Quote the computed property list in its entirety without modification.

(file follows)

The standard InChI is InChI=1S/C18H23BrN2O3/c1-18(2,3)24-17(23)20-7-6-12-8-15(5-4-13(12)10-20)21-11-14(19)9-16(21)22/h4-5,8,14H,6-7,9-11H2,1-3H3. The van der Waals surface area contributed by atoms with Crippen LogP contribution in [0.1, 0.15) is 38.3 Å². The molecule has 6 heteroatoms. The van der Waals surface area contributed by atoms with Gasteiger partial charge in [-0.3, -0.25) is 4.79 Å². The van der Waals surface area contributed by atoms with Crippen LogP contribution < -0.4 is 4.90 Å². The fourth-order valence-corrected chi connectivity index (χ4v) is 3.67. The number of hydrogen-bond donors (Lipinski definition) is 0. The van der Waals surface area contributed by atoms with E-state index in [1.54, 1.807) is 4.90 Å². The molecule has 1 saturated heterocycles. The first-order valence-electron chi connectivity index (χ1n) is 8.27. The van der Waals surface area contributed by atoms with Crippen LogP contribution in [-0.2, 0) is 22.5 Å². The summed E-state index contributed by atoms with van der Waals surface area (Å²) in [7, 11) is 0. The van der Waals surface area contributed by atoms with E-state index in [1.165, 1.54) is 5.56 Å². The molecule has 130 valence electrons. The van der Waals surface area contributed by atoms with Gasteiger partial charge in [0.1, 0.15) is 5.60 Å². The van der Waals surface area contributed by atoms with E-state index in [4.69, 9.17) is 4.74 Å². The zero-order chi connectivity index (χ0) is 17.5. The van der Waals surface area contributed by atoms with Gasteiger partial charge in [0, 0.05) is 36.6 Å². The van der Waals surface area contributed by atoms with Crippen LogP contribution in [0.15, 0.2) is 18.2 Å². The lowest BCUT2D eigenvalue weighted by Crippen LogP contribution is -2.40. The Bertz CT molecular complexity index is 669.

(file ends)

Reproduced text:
The standard InChI is InChI=1S/C18H23BrN2O3/c1-18(2,3)24-17(23)20-7-6-12-8-15(5-4-13(12)10-20)21-11-14(19)9-16(21)22/h4-5,8,14H,6-7,9-11H2,1-3H3. The van der Waals surface area contributed by atoms with Crippen LogP contribution in [0.1, 0.15) is 38.3 Å². The molecule has 6 heteroatoms. The van der Waals surface area contributed by atoms with Gasteiger partial charge in [-0.3, -0.25) is 4.79 Å². The van der Waals surface area contributed by atoms with Crippen LogP contribution < -0.4 is 4.90 Å². The fourth-order valence-corrected chi connectivity index (χ4v) is 3.67. The number of hydrogen-bond donors (Lipinski definition) is 0. The van der Waals surface area contributed by atoms with E-state index in [1.54, 1.807) is 4.90 Å². The molecule has 1 saturated heterocycles. The first-order valence-electron chi connectivity index (χ1n) is 8.27. The van der Waals surface area contributed by atoms with Crippen LogP contribution in [-0.2, 0) is 22.5 Å². The summed E-state index contributed by atoms with van der Waals surface area (Å²) in [7, 11) is 0. The van der Waals surface area contributed by atoms with E-state index in [1.165, 1.54) is 5.56 Å². The molecule has 130 valence electrons. The van der Waals surface area contributed by atoms with Gasteiger partial charge in [0.1, 0.15) is 5.60 Å². The van der Waals surface area contributed by atoms with E-state index in [4.69, 9.17) is 4.74 Å². The zero-order chi connectivity index (χ0) is 17.5. The van der Waals surface area contributed by atoms with Gasteiger partial charge in [0, 0.05) is 36.6 Å². The van der Waals surface area contributed by atoms with Crippen LogP contribution in [0.15, 0.2) is 18.2 Å². The lowest BCUT2D eigenvalue weighted by Crippen LogP contribution is -2.40. The Bertz CT molecular complexity index is 669.